Books on the shelves are so tight, it takes the combined strength of three people to pull one off the shelf . The electrical wiring is so old that there is a fuse box, and the boiler is as old as your 1903 building. The library needs a bigger, better building! You have been saving money, you are getting ready to hire an architect, and you are charging ahead. This is great, this is fun! But wait! There is another step you need to do first! Affording to build is one thing, but is the current operating budget large enough to cover the additional running costs of a larger building? Let’s find out.
The first step is to pull your final financial statements for the last three to five years. Look at the total expended in each budget line item. You may need to pull bills from three to five years from particular vendors (the power company and HVAC maintenance for example). Take the highest annual figure and increase it by 5% to 8% which will allow for a future rate increase or more extreme temperatures. If you plan to add many more computers or other heavy utility loading equipment (like a larger computer lab), you may want to increase this another couple of percentage points. A more efficient furnace or lighting system may lower the cost just as much but do not count on it. Operating costs are often more than anticipated. Total the utility bills for each year and divide it by the square footage of the current building. Then multiply the square foot operating cost by the total square footage you anticipate for the new and improved library you are hoping to build. This will give you an idea of your usage in the new facility annually.
If you plan to add a service desk or another floor, you will need to add more staff. An empty service desk sends the wrong message to customers and non-supervised floors invite trouble. Flashers, necking duos, and other mischief makers love the quiet places where no one can see them to interrupt their activities. Figure how many employees it will take to staff a service desk every hour the library is open. If the space is significantly bigger it will also require more shelvers to cover that extra footage (more steps take more time) and more janitors to vacuum the new carpet and clean the larger, busier restroom or meeting room. Cost out the addition of staff hours and remember to add the cost of benefits to your figures.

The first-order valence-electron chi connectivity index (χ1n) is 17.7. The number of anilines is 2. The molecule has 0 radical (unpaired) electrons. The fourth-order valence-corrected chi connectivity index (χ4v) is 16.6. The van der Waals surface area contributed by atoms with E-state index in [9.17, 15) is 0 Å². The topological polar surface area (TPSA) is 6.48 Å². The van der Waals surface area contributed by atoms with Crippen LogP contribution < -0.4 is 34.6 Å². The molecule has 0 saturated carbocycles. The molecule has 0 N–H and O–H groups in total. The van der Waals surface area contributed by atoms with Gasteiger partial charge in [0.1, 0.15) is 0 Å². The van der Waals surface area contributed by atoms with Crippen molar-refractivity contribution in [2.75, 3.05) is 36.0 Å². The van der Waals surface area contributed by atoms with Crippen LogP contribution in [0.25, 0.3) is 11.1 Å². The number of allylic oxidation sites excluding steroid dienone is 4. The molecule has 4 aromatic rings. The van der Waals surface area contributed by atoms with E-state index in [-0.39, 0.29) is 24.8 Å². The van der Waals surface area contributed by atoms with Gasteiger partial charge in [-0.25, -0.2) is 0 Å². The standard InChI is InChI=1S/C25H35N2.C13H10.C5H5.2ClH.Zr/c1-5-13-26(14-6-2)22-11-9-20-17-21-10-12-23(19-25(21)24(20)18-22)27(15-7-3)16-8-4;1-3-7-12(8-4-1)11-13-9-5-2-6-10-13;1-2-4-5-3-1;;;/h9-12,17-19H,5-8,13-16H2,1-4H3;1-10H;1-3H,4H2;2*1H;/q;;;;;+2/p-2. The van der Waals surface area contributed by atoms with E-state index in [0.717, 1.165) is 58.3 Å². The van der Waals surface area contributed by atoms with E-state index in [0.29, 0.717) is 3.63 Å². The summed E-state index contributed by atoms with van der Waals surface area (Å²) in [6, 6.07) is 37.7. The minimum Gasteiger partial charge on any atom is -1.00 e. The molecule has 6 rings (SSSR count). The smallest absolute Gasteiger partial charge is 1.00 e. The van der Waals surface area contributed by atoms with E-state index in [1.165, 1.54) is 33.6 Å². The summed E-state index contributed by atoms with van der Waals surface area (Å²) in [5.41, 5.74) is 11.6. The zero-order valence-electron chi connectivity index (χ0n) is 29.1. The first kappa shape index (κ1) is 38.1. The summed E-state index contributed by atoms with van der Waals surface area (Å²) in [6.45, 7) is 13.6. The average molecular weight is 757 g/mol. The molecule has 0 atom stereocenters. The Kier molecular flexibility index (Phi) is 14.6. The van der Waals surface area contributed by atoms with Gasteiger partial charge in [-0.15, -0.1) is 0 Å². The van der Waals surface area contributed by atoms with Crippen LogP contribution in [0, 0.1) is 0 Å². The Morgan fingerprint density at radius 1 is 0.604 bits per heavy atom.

A bigger facility will require more supplies of all kinds from paper and ink supplies for more computers and printers to more filters for more HVAC units to more cleaning supplies for the larger restrooms and other space. More lights means more light bulbs.
Is there a new or bigger parking lot? This will require more snow removal costs. The green areas surrounding the building and parking lot will probably require watering, mowing, pruning, and snow removal for the lots and sidewalks. Parking lot lights and watering will add to your ongoing utility costs.
To get a more accurate figure of the impact on your budget, you will need to do this exercise again when you have the final plans for your construction project. You are doing it now to analyze if you need to do some budget repair work. If you are not adequately funding your existing facility, you can’t hope to maintain and run a larger facility.